I’ve been reading other blogs to try to get a sense of what makes one blog popular, and not another. And you know what I have discovered drives popularity?…Controversy. The best blogs out there deal with controversial topics, like Marc Driscoll. And the more incendiary the treatment, the more hits that posts gets. So even though I tend to be very politic in my writing, I’m going to get into this too, in order to drive traffic to my blog, not because I necessarily care about the topic (in what I see is true blogger style).
But, the trick to this is that I have to critique something that I have a lot of experience with, preferably on a daily basis. Hm, so what should I write about?…I KNOW!
WHY THE FOLLOWING CHILDREN’S SHOWS BUG THE HECK OUT OF ME.
Let’s start with my least favorite:
1. Blue’s Clues
Yup, I’m going right for the throat. For you folks out there who don’t have kids…you probably get a lot more sleep than me. And you also have no idea what Blue’s Clues is, so let me explain it to you. See, there is this guy, Steve – he is real, as in non-animated. And Steve has a dog named Blue, who is animated. Blue used to be a character in a book, until she jumped out of the book and became Steve’s dog. And they live in a largely animated world, where most things are animated, even salt and pepper shakers. And these salt and pepper shakers can speak, along with side table drawers and clocks, how fun! But strangely, his DOG can’t speak, but only can vocalize in this strange “bow-wow” noise. And because what she says is so intelligible, she is forced to put on elaborate scavenger hunts, a.k.a. Blue’s Clues, so that people can figure out just what she wants. Later, after Steve goes to animated college and is replaced, Blue discovers a secret room in which she can speak and is a live action puppet.
Make sense? Good for you, because it’s doesn’t make sense to me.
The reason this annoys me is because the premise behind Blue’s Clues is that its creator felt like people were underestimating the abilities of young children to track information and follow a plot. So she created a show that featured a scavenger hunt, where kids would have to put three clues together to find an answer – good premise. But strangely, the world that she created is completely nonsensical, without any consistency or logic – why can’t Blue talk, while a clock can? How does a dog jump out of a book and become the pet of a real person in an animated world? And then how does that same dog become a talking blue puppet later who CAN speak? And how in the world do a salt and pepper shaker procreate to create…paprika?? If you think that children are more intelligent than you think, then create a world that has a little depth and consistency, and makes sense. Strange to assert that children are so smart, and then create a stupid and shallow world for them.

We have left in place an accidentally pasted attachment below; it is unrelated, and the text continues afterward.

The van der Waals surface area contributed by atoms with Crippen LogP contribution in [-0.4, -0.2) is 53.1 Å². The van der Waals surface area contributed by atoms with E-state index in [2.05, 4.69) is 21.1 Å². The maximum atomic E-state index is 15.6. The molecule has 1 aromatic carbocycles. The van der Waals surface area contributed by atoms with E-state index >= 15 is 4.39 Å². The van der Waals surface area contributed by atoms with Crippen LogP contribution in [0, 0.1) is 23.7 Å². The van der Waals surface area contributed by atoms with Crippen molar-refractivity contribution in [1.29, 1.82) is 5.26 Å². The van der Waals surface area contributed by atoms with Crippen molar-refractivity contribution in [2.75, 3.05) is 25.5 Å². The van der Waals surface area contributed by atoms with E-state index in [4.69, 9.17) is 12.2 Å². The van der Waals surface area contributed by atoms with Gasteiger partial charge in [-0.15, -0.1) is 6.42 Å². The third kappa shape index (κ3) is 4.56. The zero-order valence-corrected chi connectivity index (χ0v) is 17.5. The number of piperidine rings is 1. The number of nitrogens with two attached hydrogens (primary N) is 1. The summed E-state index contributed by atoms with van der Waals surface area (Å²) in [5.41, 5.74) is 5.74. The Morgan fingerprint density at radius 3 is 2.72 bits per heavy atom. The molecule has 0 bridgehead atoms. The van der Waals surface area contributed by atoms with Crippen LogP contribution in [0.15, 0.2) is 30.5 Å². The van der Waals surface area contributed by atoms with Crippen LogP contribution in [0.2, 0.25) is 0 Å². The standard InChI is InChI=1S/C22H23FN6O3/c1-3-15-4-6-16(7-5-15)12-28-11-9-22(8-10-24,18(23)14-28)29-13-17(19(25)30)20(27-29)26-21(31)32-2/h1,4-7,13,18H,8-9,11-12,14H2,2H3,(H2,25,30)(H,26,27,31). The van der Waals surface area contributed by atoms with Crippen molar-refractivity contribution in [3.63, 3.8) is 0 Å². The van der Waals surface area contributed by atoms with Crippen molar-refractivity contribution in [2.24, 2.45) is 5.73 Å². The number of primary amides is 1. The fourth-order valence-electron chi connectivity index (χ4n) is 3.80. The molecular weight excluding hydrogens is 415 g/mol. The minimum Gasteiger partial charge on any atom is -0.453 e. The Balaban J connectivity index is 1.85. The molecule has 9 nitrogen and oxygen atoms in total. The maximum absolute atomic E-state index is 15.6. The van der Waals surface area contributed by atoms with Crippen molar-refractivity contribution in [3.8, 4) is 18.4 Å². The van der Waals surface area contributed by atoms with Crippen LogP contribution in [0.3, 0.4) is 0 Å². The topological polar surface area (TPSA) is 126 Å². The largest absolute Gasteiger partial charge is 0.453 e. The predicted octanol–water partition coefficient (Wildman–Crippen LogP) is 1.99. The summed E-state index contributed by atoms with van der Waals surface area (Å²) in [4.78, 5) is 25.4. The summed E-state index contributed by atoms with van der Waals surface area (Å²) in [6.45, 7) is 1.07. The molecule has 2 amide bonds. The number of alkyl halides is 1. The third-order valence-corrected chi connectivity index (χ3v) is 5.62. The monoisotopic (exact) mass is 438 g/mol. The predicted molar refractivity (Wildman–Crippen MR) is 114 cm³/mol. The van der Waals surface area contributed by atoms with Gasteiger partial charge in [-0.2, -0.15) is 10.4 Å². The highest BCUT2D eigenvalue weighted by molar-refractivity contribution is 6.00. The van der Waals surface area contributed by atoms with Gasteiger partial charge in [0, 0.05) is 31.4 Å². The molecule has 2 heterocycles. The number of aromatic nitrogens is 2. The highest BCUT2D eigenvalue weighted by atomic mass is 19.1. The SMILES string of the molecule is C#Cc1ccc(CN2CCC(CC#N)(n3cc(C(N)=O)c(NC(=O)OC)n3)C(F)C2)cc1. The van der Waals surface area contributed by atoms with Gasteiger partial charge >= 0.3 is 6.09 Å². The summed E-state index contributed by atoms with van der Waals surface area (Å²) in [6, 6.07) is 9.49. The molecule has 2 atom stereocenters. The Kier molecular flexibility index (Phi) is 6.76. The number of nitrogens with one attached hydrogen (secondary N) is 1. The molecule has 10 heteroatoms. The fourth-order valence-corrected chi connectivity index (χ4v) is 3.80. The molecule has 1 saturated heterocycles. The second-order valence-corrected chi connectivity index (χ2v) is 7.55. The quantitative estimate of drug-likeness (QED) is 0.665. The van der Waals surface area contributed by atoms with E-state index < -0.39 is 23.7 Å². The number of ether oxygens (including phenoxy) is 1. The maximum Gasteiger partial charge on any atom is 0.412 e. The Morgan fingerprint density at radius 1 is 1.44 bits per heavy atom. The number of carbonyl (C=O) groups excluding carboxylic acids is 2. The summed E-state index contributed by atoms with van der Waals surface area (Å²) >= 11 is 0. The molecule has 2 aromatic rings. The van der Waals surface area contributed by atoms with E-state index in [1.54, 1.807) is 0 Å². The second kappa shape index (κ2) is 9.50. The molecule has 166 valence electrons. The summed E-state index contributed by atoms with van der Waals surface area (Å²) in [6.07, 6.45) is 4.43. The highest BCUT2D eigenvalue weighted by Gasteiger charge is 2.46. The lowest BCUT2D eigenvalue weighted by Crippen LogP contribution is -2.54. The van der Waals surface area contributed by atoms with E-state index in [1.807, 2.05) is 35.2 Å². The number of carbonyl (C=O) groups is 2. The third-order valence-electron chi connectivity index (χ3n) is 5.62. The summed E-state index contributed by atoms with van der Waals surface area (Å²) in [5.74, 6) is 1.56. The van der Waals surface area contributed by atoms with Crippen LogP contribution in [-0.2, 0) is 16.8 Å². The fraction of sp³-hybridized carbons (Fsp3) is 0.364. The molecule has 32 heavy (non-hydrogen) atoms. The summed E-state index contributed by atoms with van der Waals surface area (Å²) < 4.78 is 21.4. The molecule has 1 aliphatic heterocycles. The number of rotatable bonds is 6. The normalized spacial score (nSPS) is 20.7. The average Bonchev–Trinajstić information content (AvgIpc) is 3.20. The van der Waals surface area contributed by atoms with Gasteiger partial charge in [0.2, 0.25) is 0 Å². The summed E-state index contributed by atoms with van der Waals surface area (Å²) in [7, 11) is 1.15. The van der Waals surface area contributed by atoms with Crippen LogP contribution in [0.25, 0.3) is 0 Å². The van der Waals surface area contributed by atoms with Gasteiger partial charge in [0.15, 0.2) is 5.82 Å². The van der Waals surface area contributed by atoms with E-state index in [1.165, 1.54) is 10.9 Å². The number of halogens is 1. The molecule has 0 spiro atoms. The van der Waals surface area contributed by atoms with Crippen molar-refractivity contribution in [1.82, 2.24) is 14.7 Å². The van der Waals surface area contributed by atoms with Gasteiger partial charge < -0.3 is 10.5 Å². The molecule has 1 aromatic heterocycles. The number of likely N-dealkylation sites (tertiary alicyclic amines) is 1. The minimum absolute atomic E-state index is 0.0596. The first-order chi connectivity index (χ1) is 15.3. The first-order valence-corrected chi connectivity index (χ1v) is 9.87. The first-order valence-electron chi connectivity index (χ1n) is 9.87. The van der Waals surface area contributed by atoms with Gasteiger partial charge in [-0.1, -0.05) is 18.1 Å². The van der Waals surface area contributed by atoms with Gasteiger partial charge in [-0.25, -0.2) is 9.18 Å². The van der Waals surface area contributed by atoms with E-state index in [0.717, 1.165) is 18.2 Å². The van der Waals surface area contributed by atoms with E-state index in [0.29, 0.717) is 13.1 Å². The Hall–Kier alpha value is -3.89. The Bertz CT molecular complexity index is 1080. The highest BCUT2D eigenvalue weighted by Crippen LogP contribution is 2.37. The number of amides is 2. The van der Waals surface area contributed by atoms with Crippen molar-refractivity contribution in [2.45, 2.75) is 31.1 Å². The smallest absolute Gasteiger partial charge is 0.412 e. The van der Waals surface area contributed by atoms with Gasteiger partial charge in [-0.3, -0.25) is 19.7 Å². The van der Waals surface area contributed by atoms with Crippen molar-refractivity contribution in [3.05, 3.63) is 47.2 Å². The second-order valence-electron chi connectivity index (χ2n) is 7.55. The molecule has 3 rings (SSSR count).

It reminds of Harry Potter, where it was clear that the author was creating elements of the wizarding world as she was writing each book, and that the lore was not firmly entrenched in her mind… hm, I think I have discovered a topic for my next incendiary blog post.
2. Dora the Explorer
Don’t get me started on Dora. Now, I do want to say that creating a show for minorities is an awesome idea, and I applaud Dora for being such a trailblazer in this regard, along with Nihao Kai Lan and whatever. But now that I’ve gotten all of that political correctness out of the way, let me say this:
The voice talent used in Dora makes me want to eat ground glass.
Dora needs to calm the heck down. Girl is just too excited about everything, with absolutely no subtlety or variance, just, “JUMP WITH ME! JUMP! JUMP! JUMP!” And Map…that character sounds like a cross between a violin and a whiny child, which is the worst possible sonic hybrid imaginable. I can do an incredible Map impersonation, and how I do it is by pretending to be a baby with terrible constipation. If you come over, I can do it for you. In animation of any kind, the voice talent is of paramount importance, but especially in a children’s show where the actual images are so simplistic like Dora. If you aren’t going to entertain people with the visuals (which Dora clearly does not aspire too, as it looks like cartoons I drew in third grade), then make sure that you get good voice talent. For the love of mike, think about Beavis and Butthead, the ugliest characters ever, but so aptly voiced by Mike Judge.
And because of this, Dora fails to capitalize on its one saving grace, which is providing exposure to the Spanish language and Spanish-speaking culture. When characters speak in Spanish, because the voice actors’ uses voices that are so shrill, it’s difficult to follow, and translations of the phrases they use are inconsistently provided. This is okay for Spanish speakers, but if you don’t know any Spanish, like me, you walk away with little to show for it. My children walk around trying to imitate what Dora and her friends say, but they don’t say it correctly, and don’t know what it means. It is a golden opportunity lost.